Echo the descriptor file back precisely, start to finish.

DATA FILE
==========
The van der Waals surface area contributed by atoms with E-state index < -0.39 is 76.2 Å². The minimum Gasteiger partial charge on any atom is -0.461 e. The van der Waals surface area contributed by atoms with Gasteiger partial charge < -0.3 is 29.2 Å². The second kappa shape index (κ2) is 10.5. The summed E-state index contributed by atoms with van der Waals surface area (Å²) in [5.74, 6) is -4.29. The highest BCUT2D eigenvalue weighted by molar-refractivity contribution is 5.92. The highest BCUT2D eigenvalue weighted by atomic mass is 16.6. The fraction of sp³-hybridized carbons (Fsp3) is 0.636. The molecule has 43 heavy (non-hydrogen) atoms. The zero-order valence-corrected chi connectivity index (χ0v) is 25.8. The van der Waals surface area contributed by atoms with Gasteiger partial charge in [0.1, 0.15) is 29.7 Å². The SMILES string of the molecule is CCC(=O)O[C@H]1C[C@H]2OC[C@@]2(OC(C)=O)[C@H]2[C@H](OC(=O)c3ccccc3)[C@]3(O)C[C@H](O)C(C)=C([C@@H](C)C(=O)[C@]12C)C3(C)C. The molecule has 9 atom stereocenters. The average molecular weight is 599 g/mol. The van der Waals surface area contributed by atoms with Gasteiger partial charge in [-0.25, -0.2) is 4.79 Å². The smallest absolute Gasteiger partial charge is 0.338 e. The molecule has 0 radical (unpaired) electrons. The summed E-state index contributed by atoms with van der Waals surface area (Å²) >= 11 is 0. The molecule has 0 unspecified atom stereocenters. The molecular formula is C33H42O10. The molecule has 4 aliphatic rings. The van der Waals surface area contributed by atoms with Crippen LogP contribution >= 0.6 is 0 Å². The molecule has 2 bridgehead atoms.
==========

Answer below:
The van der Waals surface area contributed by atoms with E-state index < -0.39 is 76.2 Å². The minimum Gasteiger partial charge on any atom is -0.461 e. The van der Waals surface area contributed by atoms with Gasteiger partial charge < -0.3 is 29.2 Å². The second kappa shape index (κ2) is 10.5. The summed E-state index contributed by atoms with van der Waals surface area (Å²) in [5.74, 6) is -4.29. The highest BCUT2D eigenvalue weighted by molar-refractivity contribution is 5.92. The highest BCUT2D eigenvalue weighted by atomic mass is 16.6. The fraction of sp³-hybridized carbons (Fsp3) is 0.636. The molecule has 43 heavy (non-hydrogen) atoms. The zero-order valence-corrected chi connectivity index (χ0v) is 25.8. The van der Waals surface area contributed by atoms with Gasteiger partial charge in [0.1, 0.15) is 29.7 Å². The SMILES string of the molecule is CCC(=O)O[C@H]1C[C@H]2OC[C@@]2(OC(C)=O)[C@H]2[C@H](OC(=O)c3ccccc3)[C@]3(O)C[C@H](O)C(C)=C([C@@H](C)C(=O)[C@]12C)C3(C)C. The molecule has 9 atom stereocenters. The average molecular weight is 599 g/mol. The van der Waals surface area contributed by atoms with Gasteiger partial charge in [-0.25, -0.2) is 4.79 Å². The smallest absolute Gasteiger partial charge is 0.338 e. The molecule has 0 radical (unpaired) electrons. The summed E-state index contributed by atoms with van der Waals surface area (Å²) >= 11 is 0. The molecule has 0 unspecified atom stereocenters. The molecular formula is C33H42O10. The molecule has 4 aliphatic rings. The van der Waals surface area contributed by atoms with Crippen LogP contribution >= 0.6 is 0 Å². The molecule has 2 bridgehead atoms.